Hands on Impressions: FIFA 10


Developer: EA Canada
Publisher: EA Sports
Also on: Xbox 360, Nintendo Wii
Console Played on: PlayStation 3
Release Date: Friday October 2nd 2009
Age Rating: PEGI 3

Another year, another FIFA. The usual then, no surprise there, and it’s the same so far for the game itself, as with previous incarnations, it’s all about evolution of the franchise not revolution.

FIFA’s big advancement this season is the implementation of 360 degree dribbling. Based on the demo, the new found freedom with dribbling is excellent, almost (to coin a cliché with many football games now) feeling organic to a degree, the stark contrast between the archaic 8-axis dribbling of old seem so last gen now, as you really do notice player movement changes with deft nudges of the analogue stick.


Exhibition matches is the only option available in the demo, so I jumped straight into a match with Chelsea against Juventus. In the demo, player animations are supurb, the way players strike the ball looks more realistic, and little touches like the referee jumping over the ball when it’s played near him add to a sense of realism out there on the virtual pitch. The animation is brilliant, even at this stage. I’ve already mentioned the referee jumping over balls, another highlight was when I was having an attempt on goal with Thierry Henry. I’d played the ball in low with Messi, and Henry had an attempt on goal with a backheeled shot, evocative of his back in 2004.


One feature previously used in Pro Evolution Soccer (PES had to be mentioned eventually!) is the quick free kick system has made it’s way over to FIFA and is implemented well, allowing you to keep the game flowing. The pace of the game has been increased too. Some may have felt that FIFA 09 was too slow, not anymore. From playing through a few matches in the demo, coming straight from 09 makes it feel quite quick, but after a few games the pace feels just right. Patient build up play is still rewarded in FIFA, it’s still no arcade football game. Take your time to carefully craft an attack and the reward will often be a chance on goal.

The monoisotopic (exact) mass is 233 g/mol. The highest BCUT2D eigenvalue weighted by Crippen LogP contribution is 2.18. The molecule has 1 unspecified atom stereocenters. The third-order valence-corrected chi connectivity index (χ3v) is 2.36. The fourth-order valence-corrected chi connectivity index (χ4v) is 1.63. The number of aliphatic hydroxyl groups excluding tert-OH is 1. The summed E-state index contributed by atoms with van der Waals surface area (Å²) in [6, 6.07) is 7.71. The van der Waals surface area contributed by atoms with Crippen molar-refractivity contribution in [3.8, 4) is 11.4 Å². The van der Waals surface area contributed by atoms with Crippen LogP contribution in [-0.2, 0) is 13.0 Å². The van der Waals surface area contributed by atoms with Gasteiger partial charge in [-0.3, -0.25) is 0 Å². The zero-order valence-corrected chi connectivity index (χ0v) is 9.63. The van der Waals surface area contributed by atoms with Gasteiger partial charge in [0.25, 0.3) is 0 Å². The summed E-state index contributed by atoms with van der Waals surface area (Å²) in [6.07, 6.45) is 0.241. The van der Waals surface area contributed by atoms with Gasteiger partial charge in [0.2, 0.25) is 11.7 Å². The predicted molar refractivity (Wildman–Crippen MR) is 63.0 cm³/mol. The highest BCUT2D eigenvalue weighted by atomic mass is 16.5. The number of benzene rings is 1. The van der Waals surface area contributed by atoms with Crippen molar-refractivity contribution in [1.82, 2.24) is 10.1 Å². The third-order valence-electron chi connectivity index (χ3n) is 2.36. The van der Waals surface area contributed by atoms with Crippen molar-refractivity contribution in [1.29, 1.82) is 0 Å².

Individual players seem to have more character to them now, Messi and Ribery really can run the whole pitch now in the game, whereas in 09 you’d fail more often that you’d succeed trying that tactic. Niggles from the previous FIFA incarnations have also been ironed out too with FIFA 10. The ball is looser, it bobbles and bounces around as you’d expect a real football to do, it no longer feels glued to the feet of the players under your control like it has at times in the past. AI has taken a step-up too, when you set players off to make a run using L1, they are more intelligent and pick better channels to run through, whilst the opposition AI has come on a good deal too, with the ball being spread to the flanks to stretch your team if you’re undermanned at the back.

One gripe I had with 09 was defenders chesting the ball down, it was like I was playing out there, not professional footballers. Thankfully, this has been addressed somewhat, with players like John Terry exhibiting the skill you’d expect to trap the ball quickly and distribute it equally as fast to the midfield or beyond.


Short passing is now more fluid too, again to coin that famous games cliché, it’s organic, whilst those Hollywood cross-field passes now have more purpose about them as well.

Moreover, jostling for possession is less robotic than before, you’ll get players like Didier Drogba and Zlatan Ibrahimovic being able to use their considerable strength to nag away at defenders to win the ball. Headers I still feel out of defence are still a tad weak, and could do with more power on them.


The big question are per normal each year is how the game will fair against PES. Personally, it’s going to be FIFA’s year again. EA Sports have really nailed football on the current generation of consoles, with their game engine working better and better with each new FIFA, the redesign of it was brilliant whereas PES has struggled the transition over, with PES 2009 still not being the game we knew and loved back on the PlayStation 2.

PES still has some interesting features, with their own take on 360 degree dribbling but that as yet hasn’t been shown off, leading me to the conclusion that it’s possible it could be a last-minute addition to the game in a bid to keep up with FIFA. A vast revamp of the Master League and online play is greatly needed, or else Konami will be firmly in second place again.


  • 360 degree dribbling is fantastic, general gameplay is a step up again from last year, faster, more fluid.
  • As usual, graphics and presentation are top drawer
  • Full game promises huge depth with the new improved Manager Mode, along with the popular Ultimate Team mode introduced this year to FIFA 09.


  • I’m still not keen on FIFA’s heading, they’re often too weak, especially when defending.
  • Skill system on right analogue stick still needs work, easier to beat men with pace than faff around using it.

Conclusion: It’s hard to find fault with FIFA now, EA should be commended on the game they’ve created. As with previous FIFA demos, this is a few builds behind the version that we’ll all be playing at home, but suffice to say, if there is the same leap from the 09 demo to 09 game as there is with this, FIFA 10 could well be the best football game in a long time unless Pro Evolution Soccer 2010 has something special up it’s sleeve when the final game comes together.

Check out the video below to see the first goal I scored in FIFA 10, not bad if I don’t say so myself!